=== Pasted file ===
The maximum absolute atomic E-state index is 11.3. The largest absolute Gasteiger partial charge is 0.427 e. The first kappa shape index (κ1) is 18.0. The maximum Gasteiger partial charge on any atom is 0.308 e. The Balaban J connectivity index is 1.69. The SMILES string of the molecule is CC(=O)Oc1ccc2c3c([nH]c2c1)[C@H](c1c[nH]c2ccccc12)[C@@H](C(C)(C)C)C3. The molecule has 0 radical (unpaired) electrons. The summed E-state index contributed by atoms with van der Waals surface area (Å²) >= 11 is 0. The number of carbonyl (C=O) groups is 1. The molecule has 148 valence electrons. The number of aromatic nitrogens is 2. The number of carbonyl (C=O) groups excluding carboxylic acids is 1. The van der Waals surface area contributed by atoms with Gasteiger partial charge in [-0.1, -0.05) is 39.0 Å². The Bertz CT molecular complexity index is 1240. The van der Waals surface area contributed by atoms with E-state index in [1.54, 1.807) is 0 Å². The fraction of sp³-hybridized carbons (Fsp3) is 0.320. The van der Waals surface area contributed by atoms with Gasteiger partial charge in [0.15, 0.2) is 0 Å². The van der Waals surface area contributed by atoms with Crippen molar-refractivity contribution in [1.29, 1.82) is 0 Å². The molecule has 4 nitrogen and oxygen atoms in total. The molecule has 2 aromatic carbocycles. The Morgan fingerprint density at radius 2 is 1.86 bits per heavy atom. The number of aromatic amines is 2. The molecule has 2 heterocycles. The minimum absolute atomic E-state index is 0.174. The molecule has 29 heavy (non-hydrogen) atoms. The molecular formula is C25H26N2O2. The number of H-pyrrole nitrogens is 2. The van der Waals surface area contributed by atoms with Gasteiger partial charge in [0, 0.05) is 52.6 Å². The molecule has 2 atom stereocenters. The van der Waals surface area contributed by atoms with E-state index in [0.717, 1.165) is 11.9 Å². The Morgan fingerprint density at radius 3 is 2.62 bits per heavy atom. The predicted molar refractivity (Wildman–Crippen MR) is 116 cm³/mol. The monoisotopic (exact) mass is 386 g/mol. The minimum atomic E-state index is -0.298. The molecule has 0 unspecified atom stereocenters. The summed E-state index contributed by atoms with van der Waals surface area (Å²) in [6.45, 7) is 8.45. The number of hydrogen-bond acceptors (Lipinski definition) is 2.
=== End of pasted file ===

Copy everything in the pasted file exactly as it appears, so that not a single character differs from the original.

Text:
The maximum absolute atomic E-state index is 11.3. The largest absolute Gasteiger partial charge is 0.427 e. The first kappa shape index (κ1) is 18.0. The maximum Gasteiger partial charge on any atom is 0.308 e. The Balaban J connectivity index is 1.69. The SMILES string of the molecule is CC(=O)Oc1ccc2c3c([nH]c2c1)[C@H](c1c[nH]c2ccccc12)[C@@H](C(C)(C)C)C3. The molecule has 0 radical (unpaired) electrons. The summed E-state index contributed by atoms with van der Waals surface area (Å²) >= 11 is 0. The number of carbonyl (C=O) groups is 1. The molecule has 148 valence electrons. The number of aromatic nitrogens is 2. The number of carbonyl (C=O) groups excluding carboxylic acids is 1. The van der Waals surface area contributed by atoms with Gasteiger partial charge in [-0.1, -0.05) is 39.0 Å². The Bertz CT molecular complexity index is 1240. The van der Waals surface area contributed by atoms with E-state index in [1.54, 1.807) is 0 Å². The fraction of sp³-hybridized carbons (Fsp3) is 0.320. The van der Waals surface area contributed by atoms with Gasteiger partial charge in [0.15, 0.2) is 0 Å². The van der Waals surface area contributed by atoms with Crippen molar-refractivity contribution in [1.29, 1.82) is 0 Å². The molecule has 4 nitrogen and oxygen atoms in total. The molecule has 2 aromatic carbocycles. The Morgan fingerprint density at radius 2 is 1.86 bits per heavy atom. The number of aromatic amines is 2. The molecule has 2 heterocycles. The minimum absolute atomic E-state index is 0.174. The molecule has 29 heavy (non-hydrogen) atoms. The molecular formula is C25H26N2O2. The number of H-pyrrole nitrogens is 2. The van der Waals surface area contributed by atoms with Gasteiger partial charge in [0, 0.05) is 52.6 Å². The molecule has 2 atom stereocenters. The van der Waals surface area contributed by atoms with E-state index in [0.717, 1.165) is 11.9 Å². The Morgan fingerprint density at radius 3 is 2.62 bits per heavy atom. The predicted molar refractivity (Wildman–Crippen MR) is 116 cm³/mol. The monoisotopic (exact) mass is 386 g/mol. The minimum atomic E-state index is -0.298. The molecule has 0 unspecified atom stereocenters. The summed E-state index contributed by atoms with van der Waals surface area (Å²) in [6.45, 7) is 8.45. The number of hydrogen-bond acceptors (Lipinski definition) is 2.